The FCA has finalised rules requiring UK listed companies to set out in their annual reports whether they have met board diversity targets. Firms will have to meet minimum targets for the representation of women and people from a minority ethnic background on their boards and in their senior executive teams, or explain why they have not done so. We’ll look at how you might do that.
Kate Dodd comments on this for Outlaw in: ‘FCA finalises ‘comply or explain’ diversity rules for listed companies’. She says the FCA’s focus on real-time data, as opposed to a historic emphasis on policies and mission statements, reflected wider trends. She says this applies at the most senior levels, with companies reporting a write down of equity by investors due to a failure to hit targets set by the Hampton-Alexander and Parker reviews on gender and ethnicity diversity respectively, and also at all levels, with customers and clients demanding clarity on the diversity of the teams who work on their accounts.
Kate refers the ‘Black Lives Matter’ movement and how that has created a particular focus around race and ethnicity. She says employees and communities are turning to businesses to ask what tangible progress has been made as a result of the initiatives and statements of intentions given at the time. She says whilst it may have been convincing last year to say that progress ‘takes time’, there is no doubt that results will be expected by now, and that data will be needed to show that those results are more than just rhetoric.”
Obviously the FCA’s rules relate specifically to the FS sector but drive for greater diversity is much the same across all sectors and we are seeing that right across our client base. Shuabe Shabudin has been helping a number of clients in this area and he joined me by video-link to discuss it, including a new diversity tool currently in development designed to help clients make progress:
Shuabe Shabudin: “Yes, so we're seeing an increasing number of clients come to us to help them with that. Often its clients that we've worked with on their gender pay gap reporting, or their ethnicity pay gap reporting, and where those reports have come out with recommendations in relation to greater diversity and greater ethnicity and racial representation. So what we do is we use that information, the information has been collated as part of those reports, and often we'll also supplement that with one-to-ones with key stakeholders, or focus groups, and once we've got all of that good information we can feed that into what we've got as our benchmarking tool. It’s a wizzy piece of kit that, essentially, allows us to put all of the information in, understand where the company is now, work out what interventions there can be to get to the targets, or aspirations, they might have and then almost to chart and forecast what will happen if they undertake some or all of those interventions and we can look at that over different periods of time. So, it can be a two year outlook, a three year outlook, or a five year outlook. What that allows the company to do is to see what they need to do, most importantly, but equally as importantly, when and how, and how quickly, they need to be doing that in order to get to where they want to be. So, it's something that we're really seeing an increasing trend in and I think there's going to be more and more clients that are looking to do that because, as I say, there is now this spotlight being shone, there is a really good wave of positive action being undertaken. So, I think together we can really use the information, get more good information and data to chart correctly and accurately how we can get to the outcomes that we want.”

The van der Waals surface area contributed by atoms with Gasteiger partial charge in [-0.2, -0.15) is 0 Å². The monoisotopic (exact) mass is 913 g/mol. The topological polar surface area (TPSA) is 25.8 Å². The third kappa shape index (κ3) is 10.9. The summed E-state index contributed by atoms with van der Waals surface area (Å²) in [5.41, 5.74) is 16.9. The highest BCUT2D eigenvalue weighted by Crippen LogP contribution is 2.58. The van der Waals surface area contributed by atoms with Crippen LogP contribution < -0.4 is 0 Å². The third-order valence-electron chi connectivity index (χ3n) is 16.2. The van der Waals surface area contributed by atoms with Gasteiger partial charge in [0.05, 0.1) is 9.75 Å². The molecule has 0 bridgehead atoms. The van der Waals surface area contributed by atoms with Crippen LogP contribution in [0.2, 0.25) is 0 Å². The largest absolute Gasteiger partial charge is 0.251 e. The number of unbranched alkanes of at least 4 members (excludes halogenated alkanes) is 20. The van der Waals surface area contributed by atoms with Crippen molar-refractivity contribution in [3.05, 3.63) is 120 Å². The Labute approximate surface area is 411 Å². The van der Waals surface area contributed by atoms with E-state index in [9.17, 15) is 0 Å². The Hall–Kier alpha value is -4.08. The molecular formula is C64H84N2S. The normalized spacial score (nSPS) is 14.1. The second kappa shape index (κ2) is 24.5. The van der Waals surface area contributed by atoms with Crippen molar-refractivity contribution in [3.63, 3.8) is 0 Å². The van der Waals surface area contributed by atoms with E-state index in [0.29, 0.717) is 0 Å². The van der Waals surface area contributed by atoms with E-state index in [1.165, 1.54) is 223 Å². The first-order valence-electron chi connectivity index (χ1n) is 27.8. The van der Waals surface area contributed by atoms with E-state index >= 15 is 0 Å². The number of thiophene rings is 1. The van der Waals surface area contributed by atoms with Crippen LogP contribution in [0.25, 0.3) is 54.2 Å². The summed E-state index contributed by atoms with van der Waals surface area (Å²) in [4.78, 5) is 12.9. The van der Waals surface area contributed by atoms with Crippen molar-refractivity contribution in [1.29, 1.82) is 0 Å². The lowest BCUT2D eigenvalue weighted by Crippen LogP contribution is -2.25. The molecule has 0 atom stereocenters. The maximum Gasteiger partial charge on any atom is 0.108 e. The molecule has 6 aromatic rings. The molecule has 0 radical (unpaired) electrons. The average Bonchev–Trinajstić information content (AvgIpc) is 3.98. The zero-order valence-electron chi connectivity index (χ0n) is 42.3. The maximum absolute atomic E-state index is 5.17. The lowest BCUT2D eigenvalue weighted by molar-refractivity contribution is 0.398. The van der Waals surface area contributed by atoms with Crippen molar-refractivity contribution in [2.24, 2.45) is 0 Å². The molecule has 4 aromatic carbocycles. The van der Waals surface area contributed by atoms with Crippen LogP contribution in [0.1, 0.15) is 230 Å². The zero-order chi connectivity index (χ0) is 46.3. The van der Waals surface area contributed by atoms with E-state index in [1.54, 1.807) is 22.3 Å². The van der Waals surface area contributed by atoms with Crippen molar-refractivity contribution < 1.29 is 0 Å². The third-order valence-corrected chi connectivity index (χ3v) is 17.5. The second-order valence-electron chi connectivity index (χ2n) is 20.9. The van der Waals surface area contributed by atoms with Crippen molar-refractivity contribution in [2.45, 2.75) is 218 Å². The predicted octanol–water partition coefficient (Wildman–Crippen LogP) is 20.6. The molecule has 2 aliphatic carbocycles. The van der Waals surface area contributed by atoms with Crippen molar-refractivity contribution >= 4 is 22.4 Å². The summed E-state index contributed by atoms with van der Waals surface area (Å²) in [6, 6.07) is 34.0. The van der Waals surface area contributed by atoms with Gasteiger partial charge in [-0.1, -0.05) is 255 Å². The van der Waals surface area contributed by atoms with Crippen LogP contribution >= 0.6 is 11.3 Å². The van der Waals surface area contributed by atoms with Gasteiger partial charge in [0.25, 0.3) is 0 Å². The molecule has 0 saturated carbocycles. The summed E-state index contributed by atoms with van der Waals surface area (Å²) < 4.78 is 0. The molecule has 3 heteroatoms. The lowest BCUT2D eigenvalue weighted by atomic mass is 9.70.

Joe Glavina: “As I understand it, the product will work in a way that is tailored to the particular client. Is that right?”
Shuabe Shabudin: “Yes, I think what's really good about the tool is that it's bespoke. So, obviously the background workings, the back office, is what it is, but it's bespoke in the sense that it doesn't push out one-size-fits-all solutions. The information is the organization's information, the key stakeholders are the key stakeholders of the company, so what we are able to give is, almost, I don't want to say fool proof, you know, it's tailored outcomes, it's tailored solutions, and it is specific to the organisation, the industry, the size of the organisation, all of those things. So look, if we're digging, we want to be digging in the right place. You know, if you're putting time and effort in, you, as a client, want to know that you're going to get the return on your investment. So we are much more confident that we're able to do that, given that the tool is so bespoke.”
Joe Glavina: “So what’s your message to HR watching this programme?”
Shuabe Shabudin: “I think it's to highlight to those that are in the key positions, those that are the decision makers or those that are creating the diversity and inclusion strategies, the values for the company, whatever it might be, that there is this tool available, that they don't need to go to something that's off the shelf, they can get this bespoke, tailored, advice and support and for us to work with them on how to get that data. We could do a whole session on how to collate the data in relation to equal opportunities and things but, you know, it's about knowing that they have that role and they can also, really helpfully, be the conduit between us and the individuals that are going to be making the decisions on how a company moves over the coming years.”
That article on the FCA’s new rules is co-written by Kate Dodd and Tom Proverbs-Garbett. It’s called ‘FCA finalises ‘comply or explain’ diversity rules for listed companies’ and it’s available from the Outlaw website.